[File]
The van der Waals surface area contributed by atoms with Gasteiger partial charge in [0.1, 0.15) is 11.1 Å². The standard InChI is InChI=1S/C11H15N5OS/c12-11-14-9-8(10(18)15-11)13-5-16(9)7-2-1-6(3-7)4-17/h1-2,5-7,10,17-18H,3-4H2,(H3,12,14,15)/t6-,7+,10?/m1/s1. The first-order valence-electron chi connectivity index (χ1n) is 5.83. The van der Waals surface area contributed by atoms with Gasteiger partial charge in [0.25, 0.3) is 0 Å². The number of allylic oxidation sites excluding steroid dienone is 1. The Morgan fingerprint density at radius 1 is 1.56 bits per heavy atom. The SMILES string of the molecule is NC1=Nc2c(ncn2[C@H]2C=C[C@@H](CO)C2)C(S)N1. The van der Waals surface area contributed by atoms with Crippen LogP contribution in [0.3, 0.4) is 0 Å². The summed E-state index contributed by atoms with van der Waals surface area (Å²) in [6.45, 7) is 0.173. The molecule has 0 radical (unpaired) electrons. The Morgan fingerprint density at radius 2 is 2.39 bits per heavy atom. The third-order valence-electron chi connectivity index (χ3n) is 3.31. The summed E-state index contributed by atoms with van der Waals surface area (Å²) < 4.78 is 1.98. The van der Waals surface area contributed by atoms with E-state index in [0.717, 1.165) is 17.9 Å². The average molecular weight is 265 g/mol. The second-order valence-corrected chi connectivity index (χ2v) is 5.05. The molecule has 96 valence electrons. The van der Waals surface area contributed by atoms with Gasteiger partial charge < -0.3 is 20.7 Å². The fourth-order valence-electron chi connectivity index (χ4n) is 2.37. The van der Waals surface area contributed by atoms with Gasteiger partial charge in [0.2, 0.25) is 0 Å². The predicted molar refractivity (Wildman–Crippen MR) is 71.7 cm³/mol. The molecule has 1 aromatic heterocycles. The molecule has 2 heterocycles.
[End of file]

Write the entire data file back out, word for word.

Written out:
The van der Waals surface area contributed by atoms with Gasteiger partial charge in [0.1, 0.15) is 11.1 Å². The standard InChI is InChI=1S/C11H15N5OS/c12-11-14-9-8(10(18)15-11)13-5-16(9)7-2-1-6(3-7)4-17/h1-2,5-7,10,17-18H,3-4H2,(H3,12,14,15)/t6-,7+,10?/m1/s1. The first-order valence-electron chi connectivity index (χ1n) is 5.83. The van der Waals surface area contributed by atoms with Gasteiger partial charge in [0.25, 0.3) is 0 Å². The number of allylic oxidation sites excluding steroid dienone is 1. The Morgan fingerprint density at radius 1 is 1.56 bits per heavy atom. The SMILES string of the molecule is NC1=Nc2c(ncn2[C@H]2C=C[C@@H](CO)C2)C(S)N1. The van der Waals surface area contributed by atoms with Crippen LogP contribution in [0.3, 0.4) is 0 Å². The summed E-state index contributed by atoms with van der Waals surface area (Å²) in [6.45, 7) is 0.173. The molecule has 0 radical (unpaired) electrons. The Morgan fingerprint density at radius 2 is 2.39 bits per heavy atom. The third-order valence-electron chi connectivity index (χ3n) is 3.31. The summed E-state index contributed by atoms with van der Waals surface area (Å²) < 4.78 is 1.98. The van der Waals surface area contributed by atoms with E-state index in [0.717, 1.165) is 17.9 Å². The average molecular weight is 265 g/mol. The second-order valence-corrected chi connectivity index (χ2v) is 5.05. The molecule has 96 valence electrons. The van der Waals surface area contributed by atoms with Gasteiger partial charge < -0.3 is 20.7 Å². The fourth-order valence-electron chi connectivity index (χ4n) is 2.37. The van der Waals surface area contributed by atoms with Gasteiger partial charge in [0.2, 0.25) is 0 Å². The predicted molar refractivity (Wildman–Crippen MR) is 71.7 cm³/mol. The molecule has 1 aromatic heterocycles. The molecule has 2 heterocycles.